GOSPEL: John 1: 43-51

To read the Lectionary Gospel passage, click here

This passage continues the call of Jesus Christ. (If you count from the beginning of the chapter, the “next day” is actually the fourth day in the sequence of events.) Jesus invites Philip to discipleship. The text links him to Andrew and Peter and all three appear in the list of the twelve disciples in the other Gospels. Then Philip finds Nathanael and bears witness to Jesus. Nathanael is not on the list of the Twelve Disciples, but the writer of the Gospel According to John, doesn’t necessarily define discipleship in terms of the formal list of the Twelve. Nathanael identifies Jesus in terms of both Jesus’ divinity and his humanity. This, too, is typical of this Gospel.

This is also the first time that there is some tension about who Jesus is. But Philip invites Nathanael to “come and see” for himself. The last verse affirms Jesus as the focus of God’s activity on earth. The Son of Man becomes the place where the earthly and the heavenly, the divine and the human, the temporal and the eternal meet. So this passage focuses on both the identity of Jesus and the meaning of discipleship. The hope of redemption, the hope of BEING a disciple lies in recognizing that relationship.

In this passage (and in the verses preceding it), we find many different names used for Jesus: Son of Joseph; The one about whom Moses and the prophets spoke and wrote; Israelites without deceit; Rabbi; Son of God; and King of Israel. The point is that each disciple, then, sees something different in Jesus and bears witness in his or her own way. Each disciple comes with differing needs and expectations and Jesus gives them what they need. The problem is that we don’t always recognize the Presence of God that is right in front of us. But God always recognizes us. But being a disciple is not just about doing the right things; it is about hearing God’s voice, about putting God first, and about recognizing the God who is always and forever present in your life.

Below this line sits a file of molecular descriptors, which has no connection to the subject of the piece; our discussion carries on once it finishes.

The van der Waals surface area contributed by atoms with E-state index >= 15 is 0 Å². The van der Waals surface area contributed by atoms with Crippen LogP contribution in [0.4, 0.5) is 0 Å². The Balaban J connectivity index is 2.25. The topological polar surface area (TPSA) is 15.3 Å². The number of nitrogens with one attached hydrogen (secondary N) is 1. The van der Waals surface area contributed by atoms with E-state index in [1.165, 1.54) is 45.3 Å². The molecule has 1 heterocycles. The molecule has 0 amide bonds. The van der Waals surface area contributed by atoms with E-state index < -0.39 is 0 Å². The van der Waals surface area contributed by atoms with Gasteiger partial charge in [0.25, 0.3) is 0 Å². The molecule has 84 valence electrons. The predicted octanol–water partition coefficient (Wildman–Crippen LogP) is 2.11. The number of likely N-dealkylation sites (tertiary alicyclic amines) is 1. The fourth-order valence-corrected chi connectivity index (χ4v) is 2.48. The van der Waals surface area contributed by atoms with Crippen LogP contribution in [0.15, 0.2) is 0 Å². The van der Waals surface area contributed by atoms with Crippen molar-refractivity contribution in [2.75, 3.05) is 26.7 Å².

1. What meaning does this passage hold for you?
  2. What does this tell you about your own discipleship?
  3. What do the different names mean for you?
  4. Who was your Philip? Who invited you to “come and see”?
  5. What stands in the way of our recognizing God?
  6. What would it mean for us to instill a “come and see” evangelism in our church? What risks does that hold?



Some Quotes for Further Reflection:

Our job in this lifetime is not to shape ourselves into some ideal we imagine we ought to be, but to find out who we already are and become it. (Steven Pressfield)

The oldest form of slavery is self-indulgence. (Upton Sinclair)


The reason why we don’t take time is a feeling that we have to keep moving. If we’d only be still and look about, we’d realize that we already have what we seek. We don’t have to rush after it. It was there all the time, and if we give it time, it will make itself known to us. (Thomas Merton)





Ah, Holy Spirit, I plant my feet into the soil of the living God. Lord, let the pattern of my life, the course of my days, be inexplicable apart from the intervention  of the Risen One. Let Jesus Christ be the sole justification for my life. Amen.([3] Michel Bouttier, Prayers for My Village, trans. Lamar Williamson (Nashville: Upper Room Books), 91.)